Citigroup has been found to have intentionally discriminated against Armenian Americans in credit card applications.
Driving the news: The Consumer Financial Protection Bureau (CFPB) revealed that some Citigroup employees internally referred to Armenian American applicants as “bad guys” or affiliated with organized crime.
- Citi employees were trained to avoid approving applications with last names ending in “yan” or “ian,” as well as applications originating from Glendale, California, where a significant Armenian-American population resides.
- Citigroup will pay $245 million in fines and $14 million in remedies to affected customers.
- The discrimination case is rooted in the presence of organized crime syndicates involving Armenian Americans in Southern California, where individuals have been charged with identity theft and other financial crimes.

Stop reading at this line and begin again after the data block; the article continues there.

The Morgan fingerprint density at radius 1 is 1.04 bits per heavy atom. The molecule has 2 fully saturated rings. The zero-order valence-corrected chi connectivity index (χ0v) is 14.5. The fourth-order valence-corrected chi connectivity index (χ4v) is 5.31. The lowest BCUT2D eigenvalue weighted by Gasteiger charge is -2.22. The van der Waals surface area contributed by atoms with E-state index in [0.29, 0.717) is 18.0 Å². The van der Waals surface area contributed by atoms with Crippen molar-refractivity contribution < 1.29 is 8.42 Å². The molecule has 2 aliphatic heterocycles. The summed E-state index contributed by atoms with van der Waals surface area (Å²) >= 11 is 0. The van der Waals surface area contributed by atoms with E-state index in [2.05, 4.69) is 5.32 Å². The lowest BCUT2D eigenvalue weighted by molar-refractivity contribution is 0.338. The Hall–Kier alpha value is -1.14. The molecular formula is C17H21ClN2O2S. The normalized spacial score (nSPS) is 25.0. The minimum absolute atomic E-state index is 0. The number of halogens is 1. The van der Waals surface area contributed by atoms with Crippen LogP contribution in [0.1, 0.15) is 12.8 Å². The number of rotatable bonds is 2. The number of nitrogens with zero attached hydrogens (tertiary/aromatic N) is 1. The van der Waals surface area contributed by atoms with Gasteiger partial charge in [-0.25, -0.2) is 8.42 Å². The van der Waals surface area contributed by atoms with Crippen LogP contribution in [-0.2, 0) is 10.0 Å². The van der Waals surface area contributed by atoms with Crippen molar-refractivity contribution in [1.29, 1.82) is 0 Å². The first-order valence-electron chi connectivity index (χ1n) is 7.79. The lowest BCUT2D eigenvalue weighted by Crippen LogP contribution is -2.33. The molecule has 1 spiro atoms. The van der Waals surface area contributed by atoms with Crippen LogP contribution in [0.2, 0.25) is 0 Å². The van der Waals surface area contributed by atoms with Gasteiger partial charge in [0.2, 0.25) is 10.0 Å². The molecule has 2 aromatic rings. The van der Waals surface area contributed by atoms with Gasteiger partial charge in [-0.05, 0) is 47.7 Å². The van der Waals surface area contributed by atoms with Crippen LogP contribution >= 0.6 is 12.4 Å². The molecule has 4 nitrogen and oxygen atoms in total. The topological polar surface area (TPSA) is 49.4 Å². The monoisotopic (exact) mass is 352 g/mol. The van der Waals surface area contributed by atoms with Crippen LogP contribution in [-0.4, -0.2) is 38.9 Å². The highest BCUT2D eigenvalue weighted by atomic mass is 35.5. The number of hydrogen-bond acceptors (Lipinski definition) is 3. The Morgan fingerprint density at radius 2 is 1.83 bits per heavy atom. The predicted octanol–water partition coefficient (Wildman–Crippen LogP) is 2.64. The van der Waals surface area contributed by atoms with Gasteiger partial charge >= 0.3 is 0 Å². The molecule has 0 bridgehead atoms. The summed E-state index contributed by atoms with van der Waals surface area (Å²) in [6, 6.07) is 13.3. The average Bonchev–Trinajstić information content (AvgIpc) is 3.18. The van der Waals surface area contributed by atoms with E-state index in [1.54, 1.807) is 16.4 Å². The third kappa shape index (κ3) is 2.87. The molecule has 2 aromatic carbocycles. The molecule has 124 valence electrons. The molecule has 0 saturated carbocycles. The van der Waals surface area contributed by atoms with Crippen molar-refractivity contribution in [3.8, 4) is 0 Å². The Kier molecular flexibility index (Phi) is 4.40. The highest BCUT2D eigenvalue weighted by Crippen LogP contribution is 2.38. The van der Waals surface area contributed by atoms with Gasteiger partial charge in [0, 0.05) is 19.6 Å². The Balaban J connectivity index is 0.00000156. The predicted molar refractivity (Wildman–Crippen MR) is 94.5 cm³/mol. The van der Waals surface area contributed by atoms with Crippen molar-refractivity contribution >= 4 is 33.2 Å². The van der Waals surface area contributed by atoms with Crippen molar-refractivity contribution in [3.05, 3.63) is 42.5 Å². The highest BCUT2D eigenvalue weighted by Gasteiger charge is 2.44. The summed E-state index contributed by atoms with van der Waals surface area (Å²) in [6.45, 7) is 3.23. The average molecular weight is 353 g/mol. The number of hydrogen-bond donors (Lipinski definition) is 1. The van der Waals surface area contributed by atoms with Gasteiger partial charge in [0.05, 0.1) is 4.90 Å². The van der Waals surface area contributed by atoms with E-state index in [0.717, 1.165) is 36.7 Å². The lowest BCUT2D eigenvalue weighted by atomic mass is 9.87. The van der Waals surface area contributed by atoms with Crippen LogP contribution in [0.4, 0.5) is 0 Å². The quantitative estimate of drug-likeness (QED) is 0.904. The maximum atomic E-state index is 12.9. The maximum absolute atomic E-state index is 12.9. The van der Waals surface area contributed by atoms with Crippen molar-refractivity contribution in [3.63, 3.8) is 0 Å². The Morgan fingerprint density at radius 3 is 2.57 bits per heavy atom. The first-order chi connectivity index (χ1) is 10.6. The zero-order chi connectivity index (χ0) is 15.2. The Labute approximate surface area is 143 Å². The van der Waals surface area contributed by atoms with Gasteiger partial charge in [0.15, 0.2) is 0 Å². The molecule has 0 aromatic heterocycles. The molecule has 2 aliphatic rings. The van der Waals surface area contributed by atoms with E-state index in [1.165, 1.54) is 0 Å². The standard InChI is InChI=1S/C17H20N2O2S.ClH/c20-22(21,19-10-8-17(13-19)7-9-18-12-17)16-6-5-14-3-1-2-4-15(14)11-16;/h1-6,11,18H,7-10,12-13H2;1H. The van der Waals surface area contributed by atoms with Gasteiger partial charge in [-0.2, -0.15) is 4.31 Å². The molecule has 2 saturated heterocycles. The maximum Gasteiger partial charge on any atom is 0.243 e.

The backstory: While Citigroup claims a few employees were trying to prevent fraud related to these crime rings, the CFPB found that Citigroup employees applied identifiable information to discriminate against Armenian Americans in general.
- CFPB’s investigation discovered that Citigroup employees concealed the real reasons behind denials of applications with Armenian last names, violating bank laws against national origin discrimination.
- Citigroup’s significant co-brand credit card partnerships with companies like Home Depot and Best Buy are involved in the case.
- Citigroup has faced previous fines and citations from regulatory bodies for unsound business practices.
- CFPB director Rohit Chopra expressed concerns about Citigroup’s ability to manage its business effectively.